(Guest-posted by Brad Jacobson of MediaBloodhound)
Remember the CO US Attorney who called all the men arrested in the suspected assassination plot in Denver “just a bunch of meth heads” and said their actions failed to meet the legal standard for “true threat”?
Well, I did a little digging. OK, a lot of digging. And here’s just the beginning of what I found, as reported in my investigative piece over at Raw Story:
Interviews with numerous legal experts suggest that Colorado US Attorney Troy Eid misled reporters and diverged from state law when declining to prosecute any of the three men arrested in Denver for threatening to assassinate Democratic presidential nominee Barack Obama.
The exclusive not only brings to bear the views of some of the top legal minds in the country but also leading experts in narcotics, inside sources close to the investigation and, of course, the CO US Attorney’s office, the FBI and the Secret Service. It also includes comments from the Weld County CO investigator who pursued the prime suspect, Sean Robert Adolph, for two years:
According to a federal affidavit, one of the men arrested, Nathan Dwaine Johnson, said that another in the group, Sean Robert Adolph, had come to Denver to shoot Obama during his DNC acceptance speech. Johnson told the Secret Service that Adolph said "it wouldn't matter if he killed Obama because he was going to jail on his pending felony charges anyway."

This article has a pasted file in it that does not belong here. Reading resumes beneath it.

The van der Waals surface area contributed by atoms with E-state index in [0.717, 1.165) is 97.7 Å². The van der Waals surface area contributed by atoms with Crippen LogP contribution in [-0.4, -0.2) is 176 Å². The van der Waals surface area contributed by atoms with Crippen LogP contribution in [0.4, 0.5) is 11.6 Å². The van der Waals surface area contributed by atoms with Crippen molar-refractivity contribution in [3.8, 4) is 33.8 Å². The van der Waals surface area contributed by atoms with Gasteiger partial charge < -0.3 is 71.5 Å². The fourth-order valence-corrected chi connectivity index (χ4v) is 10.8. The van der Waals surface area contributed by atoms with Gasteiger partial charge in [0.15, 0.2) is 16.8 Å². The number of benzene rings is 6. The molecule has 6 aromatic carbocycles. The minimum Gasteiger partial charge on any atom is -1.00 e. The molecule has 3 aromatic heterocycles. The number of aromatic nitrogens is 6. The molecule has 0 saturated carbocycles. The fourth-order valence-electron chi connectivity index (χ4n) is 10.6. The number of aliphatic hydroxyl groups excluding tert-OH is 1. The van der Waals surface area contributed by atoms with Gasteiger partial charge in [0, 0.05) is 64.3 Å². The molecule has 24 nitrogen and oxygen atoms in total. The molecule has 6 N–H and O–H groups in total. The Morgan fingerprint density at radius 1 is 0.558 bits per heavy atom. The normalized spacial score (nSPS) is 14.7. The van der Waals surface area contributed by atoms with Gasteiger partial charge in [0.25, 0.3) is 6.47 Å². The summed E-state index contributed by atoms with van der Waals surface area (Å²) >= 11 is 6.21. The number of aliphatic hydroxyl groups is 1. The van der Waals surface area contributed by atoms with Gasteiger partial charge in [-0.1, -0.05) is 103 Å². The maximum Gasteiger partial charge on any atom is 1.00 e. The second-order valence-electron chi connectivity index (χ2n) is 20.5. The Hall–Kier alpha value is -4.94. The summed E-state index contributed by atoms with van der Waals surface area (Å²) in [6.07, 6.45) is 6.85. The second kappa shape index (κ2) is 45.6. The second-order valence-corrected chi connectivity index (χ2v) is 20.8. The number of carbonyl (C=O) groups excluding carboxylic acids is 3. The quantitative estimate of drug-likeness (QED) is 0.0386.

Vicki Harbert, an investigator at the Weld County, Colo., sheriff's department, who had pursued Adolph since 2006, told RAW STORY, "It's very easy to see Adolph saying something like that. He had nothing to lose. With his criminal history, he was going to jail for the rest of his life."
Find out what else Harbert feared, why she believes Adolph “was not your normal criminal,” and a whole lot more. Read the full article at Raw Story.
Plus, in a related exclusive over at MediaBloodhound (couldn’t fit into Raw Story piece): Who was the only mainstream reporter on record to voice skepticism about the CO US Attorney’s handling of this case? Where did he talk about it (hint: not in the pages of his employer's widely read national publication, in which he’d written about the case)? And why have you never heard about it? Get this scoop over at MediaBloodhound.